Lately, I can identify with our old Beagle “Doonesbury” who used to pick up the scent of some critter, become completely distracted from whatever he was doing, and dash off in pursuit of it. His body looked as if it were being pulled along by his nose. I’m like that in my retirement. I can be working on a project–usually writing or researching something–when I sniff out an unfamiliar word or topic that sparks my interest, and off I go to track that “critter” down.
That’s what happened several weeks ago when I was trying to locate a particular quotation for my novel Hattie’s Place, and was in our basement guest room, searching through a shelf full of my father’s books. My eyes were drawn to a title, written in bold red print on the spine: Boomeritis. I recalled that my dad had been intrigued with the novel, as well as the voluminous non-fiction works of its author, Ken Wilber, and had wanted me read it. Alas, I never did. Thirteen years hence, I finished the book, and then one thing led to another, and I began reading every book I could find by Wilber, starting with the ones from my dad’s library.
Boomeritis is not your typical novel. It is Wilber’s attempt to convey his integral approach to the development of human consciousness through a set of characters seeking to find meaning in the fragmented society of a postmodern world. Wilber, himself a member of the Boomer generation, casts as the main protagonist a young version of himself.
The message contained in the plot is this:
The Boomers were the first major generation in history to evolve in large numbers to the green meme (stage)–an extraordinary accomplishment that brought with it civil rights, environmental protection, feminism, and health care reform. All of this is to the Boomer’s everlasting credit.
But then, as we shall also see, the Boomers got stuck at green, lost in green, and a green that very soon began to go pathological. Green pluralism became a magnet for red narcissism, and this explosive combination –boomeritis–very nearly destroyed a generation. (Boomeritis, Wilber, p.102)
The determination of the Boomer generation to eschew authority and to bring about egalitarianism created a kind of flatland, a landscape where all values and stances hold equal weight–“…nothing is better, nothing is higher, nothing is deeper.” Out of this perspective came the narcissistic conclusion that “Nobody can tell me what to do.” And this, says one of Wilber’s characters , “is the tragedy of the Me generation.”(Boomeritis, Wilber, p. 102)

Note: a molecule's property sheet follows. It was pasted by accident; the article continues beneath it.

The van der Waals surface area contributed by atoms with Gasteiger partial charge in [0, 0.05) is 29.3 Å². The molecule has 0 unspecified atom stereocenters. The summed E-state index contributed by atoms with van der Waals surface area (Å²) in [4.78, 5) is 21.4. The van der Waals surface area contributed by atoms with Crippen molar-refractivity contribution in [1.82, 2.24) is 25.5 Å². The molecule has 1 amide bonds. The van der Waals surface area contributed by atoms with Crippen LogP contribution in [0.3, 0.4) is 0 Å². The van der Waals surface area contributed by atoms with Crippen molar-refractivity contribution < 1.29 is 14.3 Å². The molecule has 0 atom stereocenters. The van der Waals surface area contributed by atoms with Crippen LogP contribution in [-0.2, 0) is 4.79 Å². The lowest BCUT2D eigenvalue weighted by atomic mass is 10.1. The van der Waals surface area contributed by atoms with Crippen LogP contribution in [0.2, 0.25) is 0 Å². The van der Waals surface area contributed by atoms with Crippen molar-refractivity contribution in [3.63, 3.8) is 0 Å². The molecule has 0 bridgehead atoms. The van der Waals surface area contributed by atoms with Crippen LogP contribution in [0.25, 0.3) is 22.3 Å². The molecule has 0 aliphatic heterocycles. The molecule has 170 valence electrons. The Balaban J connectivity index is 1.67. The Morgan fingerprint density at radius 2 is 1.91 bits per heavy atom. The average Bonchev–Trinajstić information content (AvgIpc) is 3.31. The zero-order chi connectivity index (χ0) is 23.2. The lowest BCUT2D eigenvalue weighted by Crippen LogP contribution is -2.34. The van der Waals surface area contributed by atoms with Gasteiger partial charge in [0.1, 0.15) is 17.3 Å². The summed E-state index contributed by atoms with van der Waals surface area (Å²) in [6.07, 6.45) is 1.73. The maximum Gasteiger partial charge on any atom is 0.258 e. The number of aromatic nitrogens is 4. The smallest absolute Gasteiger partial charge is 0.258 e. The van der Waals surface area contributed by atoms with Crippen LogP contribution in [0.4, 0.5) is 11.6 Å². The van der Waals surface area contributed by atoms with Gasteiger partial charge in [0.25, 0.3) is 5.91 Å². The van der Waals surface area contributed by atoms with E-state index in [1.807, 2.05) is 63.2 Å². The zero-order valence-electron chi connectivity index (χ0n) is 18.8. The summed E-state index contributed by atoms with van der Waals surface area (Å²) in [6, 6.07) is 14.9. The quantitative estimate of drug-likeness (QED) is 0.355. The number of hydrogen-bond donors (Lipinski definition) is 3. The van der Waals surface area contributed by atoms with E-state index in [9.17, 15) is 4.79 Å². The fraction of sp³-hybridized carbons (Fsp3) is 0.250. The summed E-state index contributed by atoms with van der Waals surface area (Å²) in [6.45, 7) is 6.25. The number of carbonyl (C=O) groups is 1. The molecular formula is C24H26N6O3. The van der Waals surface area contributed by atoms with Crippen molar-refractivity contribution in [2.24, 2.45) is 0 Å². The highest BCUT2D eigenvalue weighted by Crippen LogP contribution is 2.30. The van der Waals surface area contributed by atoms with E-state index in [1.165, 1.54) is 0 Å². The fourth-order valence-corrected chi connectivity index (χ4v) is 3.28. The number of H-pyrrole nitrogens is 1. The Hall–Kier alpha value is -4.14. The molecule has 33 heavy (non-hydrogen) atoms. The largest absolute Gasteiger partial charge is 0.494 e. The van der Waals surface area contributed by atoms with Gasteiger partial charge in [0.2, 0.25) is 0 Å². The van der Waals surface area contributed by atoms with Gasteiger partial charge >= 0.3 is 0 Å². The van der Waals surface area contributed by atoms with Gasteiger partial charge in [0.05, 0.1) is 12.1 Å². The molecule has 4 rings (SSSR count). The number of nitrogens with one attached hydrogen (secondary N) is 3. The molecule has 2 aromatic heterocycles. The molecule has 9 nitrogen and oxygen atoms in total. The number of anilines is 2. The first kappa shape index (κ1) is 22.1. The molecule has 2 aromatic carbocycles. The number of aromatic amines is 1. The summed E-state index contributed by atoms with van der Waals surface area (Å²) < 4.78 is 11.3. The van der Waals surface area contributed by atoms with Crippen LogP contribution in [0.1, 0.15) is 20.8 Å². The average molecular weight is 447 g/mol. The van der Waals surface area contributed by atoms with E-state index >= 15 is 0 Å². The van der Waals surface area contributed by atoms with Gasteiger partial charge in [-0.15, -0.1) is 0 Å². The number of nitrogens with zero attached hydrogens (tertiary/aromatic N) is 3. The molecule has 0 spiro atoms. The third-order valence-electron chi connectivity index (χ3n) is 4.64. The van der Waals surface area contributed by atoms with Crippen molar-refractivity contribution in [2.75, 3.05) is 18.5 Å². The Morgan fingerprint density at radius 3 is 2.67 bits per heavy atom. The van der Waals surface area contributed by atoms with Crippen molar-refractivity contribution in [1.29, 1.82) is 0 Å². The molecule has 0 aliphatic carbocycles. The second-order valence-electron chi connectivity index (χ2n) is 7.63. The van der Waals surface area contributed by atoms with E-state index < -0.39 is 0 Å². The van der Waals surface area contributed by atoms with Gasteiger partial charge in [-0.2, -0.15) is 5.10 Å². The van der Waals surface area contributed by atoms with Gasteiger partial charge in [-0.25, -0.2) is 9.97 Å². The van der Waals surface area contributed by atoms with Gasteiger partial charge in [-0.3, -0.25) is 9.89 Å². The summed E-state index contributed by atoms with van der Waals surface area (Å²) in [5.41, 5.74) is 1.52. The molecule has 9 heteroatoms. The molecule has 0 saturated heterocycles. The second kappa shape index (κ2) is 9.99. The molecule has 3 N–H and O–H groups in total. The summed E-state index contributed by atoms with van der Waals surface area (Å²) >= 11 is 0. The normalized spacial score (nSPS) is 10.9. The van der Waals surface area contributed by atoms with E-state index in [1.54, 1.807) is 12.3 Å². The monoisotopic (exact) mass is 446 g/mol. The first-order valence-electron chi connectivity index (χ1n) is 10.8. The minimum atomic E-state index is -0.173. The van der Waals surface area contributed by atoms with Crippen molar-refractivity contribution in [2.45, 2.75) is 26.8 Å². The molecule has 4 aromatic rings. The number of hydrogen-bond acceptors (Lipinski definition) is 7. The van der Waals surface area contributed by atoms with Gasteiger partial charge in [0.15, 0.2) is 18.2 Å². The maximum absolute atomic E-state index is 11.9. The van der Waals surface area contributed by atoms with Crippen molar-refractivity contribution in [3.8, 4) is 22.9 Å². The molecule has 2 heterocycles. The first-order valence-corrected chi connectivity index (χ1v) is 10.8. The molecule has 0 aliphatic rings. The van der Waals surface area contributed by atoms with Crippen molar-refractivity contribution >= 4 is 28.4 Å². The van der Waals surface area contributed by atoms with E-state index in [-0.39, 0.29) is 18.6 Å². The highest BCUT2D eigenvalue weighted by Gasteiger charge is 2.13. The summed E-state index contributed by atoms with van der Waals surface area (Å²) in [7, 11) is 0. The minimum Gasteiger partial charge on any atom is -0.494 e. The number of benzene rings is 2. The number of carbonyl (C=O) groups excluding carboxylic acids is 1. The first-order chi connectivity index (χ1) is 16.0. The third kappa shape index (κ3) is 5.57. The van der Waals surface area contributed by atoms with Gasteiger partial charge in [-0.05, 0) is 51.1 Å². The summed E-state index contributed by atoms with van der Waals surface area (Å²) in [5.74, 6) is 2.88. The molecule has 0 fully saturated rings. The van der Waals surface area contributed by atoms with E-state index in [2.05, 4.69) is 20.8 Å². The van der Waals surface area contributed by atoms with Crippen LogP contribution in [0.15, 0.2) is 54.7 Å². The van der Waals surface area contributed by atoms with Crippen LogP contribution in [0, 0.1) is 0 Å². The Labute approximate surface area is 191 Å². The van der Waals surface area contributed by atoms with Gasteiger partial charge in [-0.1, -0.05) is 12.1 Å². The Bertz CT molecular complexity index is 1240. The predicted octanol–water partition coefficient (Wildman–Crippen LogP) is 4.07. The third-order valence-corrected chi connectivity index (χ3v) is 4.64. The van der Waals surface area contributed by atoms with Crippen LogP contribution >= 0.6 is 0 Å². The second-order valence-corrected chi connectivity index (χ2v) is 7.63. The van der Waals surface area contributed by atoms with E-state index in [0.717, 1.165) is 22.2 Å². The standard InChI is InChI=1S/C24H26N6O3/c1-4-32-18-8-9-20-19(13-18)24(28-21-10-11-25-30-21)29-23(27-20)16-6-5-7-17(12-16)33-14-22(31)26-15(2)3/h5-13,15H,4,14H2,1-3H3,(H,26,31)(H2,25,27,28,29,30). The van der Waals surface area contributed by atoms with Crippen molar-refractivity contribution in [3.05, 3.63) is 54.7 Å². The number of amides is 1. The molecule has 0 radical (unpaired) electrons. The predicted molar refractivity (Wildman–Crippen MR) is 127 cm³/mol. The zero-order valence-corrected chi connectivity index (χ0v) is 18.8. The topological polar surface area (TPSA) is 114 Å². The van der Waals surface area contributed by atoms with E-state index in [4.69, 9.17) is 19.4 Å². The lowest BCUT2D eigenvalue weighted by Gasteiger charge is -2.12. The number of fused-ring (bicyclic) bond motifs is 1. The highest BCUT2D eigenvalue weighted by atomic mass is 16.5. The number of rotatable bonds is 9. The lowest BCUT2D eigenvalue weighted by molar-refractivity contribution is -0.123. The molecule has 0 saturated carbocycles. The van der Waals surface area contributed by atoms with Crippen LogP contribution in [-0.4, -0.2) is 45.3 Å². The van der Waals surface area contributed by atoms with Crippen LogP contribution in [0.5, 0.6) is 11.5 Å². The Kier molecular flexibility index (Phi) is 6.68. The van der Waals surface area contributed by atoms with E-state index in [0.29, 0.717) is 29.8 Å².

The cure for boomeritis requires no less than the giant mental leap from tier one to tier two consciousness. That would involve a transition from exclusively defending one’s own world view, to an integral and holistic consciousness that embraces and incorporates the whole spiral of development from ego-centric to ethnocentric to world-centric.
Wilber describes how human consciousness develops in waves, from ego-centric to ethnocentric to world-centric, with each stage transcending and including the next. In first tier thinking, the individual can only think horizontally and can only defend its own world view. With the leap to second tier thinking, the individual can think both horizontally and vertically, which means that it can view the entire spectrum of growth and understand the importance and value of each level in the overall development of the growth spiral.World-centric consciousness is more developed than ego-centric; however, the individual must be conscious of self before becoming conscious of family and clan, and ultimately all humankind. Therefore, consciousness of others is based upon consciousness of self.
The Boomers, as a large generation, were the first to evolve to the world-centric stage, suggesting that the holons or parts of its world view are composed of the ego-centric and ethnocentric world views that preceded it. To make the leap to second tier thinking will require a shift from relativism to holism and from pluralism to integralism. In other words, it is not enough to recognize the differences in various cultures and to become sensitized to the marginalization of others. The challenge is to find ways to link those cultures and groups together in an integrated network, for the good of the planet and for humankind. It is only when we can think horizontally and vertically that this is possible.
Boomeritis raises this question: “Will the Boomer generation find the cure for its narcissism and save the planet by making the leap to second tier thinking; or, will it linger in the flatland of self-absorption and leave the job to the Gen X’ers? I’ll put my money on the Boomers. We’re too vain to let our kids do it.
I’m going to have to stop talking about all of this now. It’s making my brain hurt! I think I’ll go out and find a trashy novel to read.